Hartlepool man leads building of 2012 Olympic stadium

Tony Aikenhead
Image caption Tony Aikenhead has also helped construct the Millennium Dome and Cardiff's Millennium Stadium

A man from Hartlepool has led the construction of the London 2012 Olympic stadium.

Former West Hartlepool rugby player Tony Aikenhead was the man in charge of making sure the Olympic stadium was built on time and within budget.

His group, aptly named Team Stadium, had the challenge of completing the 80,000-capacity stadium under budget and ahead of schedule.

And they exceeded expectations, finishing the stadium on time, two months early and under budget.

Mr Aikenhead moved from Hartlepool in 1983 to pursue a new life life in the construction industry down south. However, he has never forgotten his roots.

He said: "I'm very proud of it indeed, although I was born in Hartlepool I didn't really know it as a child because my father was a policeman and he moved around a fair bit in the North East.

"We moved from Hartlepool when I was about nine months and we went up to Whickham and then Chester-le-street.

"People know your accent and I haven't gone out of my way to lose it and I haven't gone out of my way to enhance it, but it's still there and I'm still proud of it."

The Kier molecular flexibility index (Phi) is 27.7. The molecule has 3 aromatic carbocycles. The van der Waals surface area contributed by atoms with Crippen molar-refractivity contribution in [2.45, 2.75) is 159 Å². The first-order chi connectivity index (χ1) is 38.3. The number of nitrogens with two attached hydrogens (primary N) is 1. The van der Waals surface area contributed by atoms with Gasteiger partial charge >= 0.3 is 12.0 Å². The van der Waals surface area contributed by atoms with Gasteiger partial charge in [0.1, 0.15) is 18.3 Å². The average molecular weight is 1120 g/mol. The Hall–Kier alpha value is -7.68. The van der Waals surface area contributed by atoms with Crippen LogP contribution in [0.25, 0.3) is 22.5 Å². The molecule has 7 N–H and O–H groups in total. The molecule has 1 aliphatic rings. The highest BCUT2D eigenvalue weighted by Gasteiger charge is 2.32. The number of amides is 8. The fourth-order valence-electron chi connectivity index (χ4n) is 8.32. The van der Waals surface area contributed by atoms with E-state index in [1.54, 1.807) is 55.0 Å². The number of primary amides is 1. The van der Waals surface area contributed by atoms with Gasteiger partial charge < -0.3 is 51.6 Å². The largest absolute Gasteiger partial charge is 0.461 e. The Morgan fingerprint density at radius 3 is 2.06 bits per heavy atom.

After moving his way up the ladder, he helped build the Millennium Dome and Cardiff's Millennium Stadium, where Middlesbrough FC won the Carling Cup in 2004, defeating Bolton Wanderers 2-1.

Then, in 2008, he received a phone call from a friend asking him to be the Olympic stadium project manager.

After accepting the job his team and subcontractors got to work - delivering the finished stadium on time, two months early and under budget.

He said: "This project has been an absolute blast. It's been great, fantastic people to work with, great team. I never had a sleepless night, the team was too good for that.

"It's immense [the stadium], it looks very functional, it looks simple compared to other stadia, but the amount of engineering that went into this project was phenomenal.

"If the athletes are happy as they're the users and if the press are happy, then we would have got across the line."

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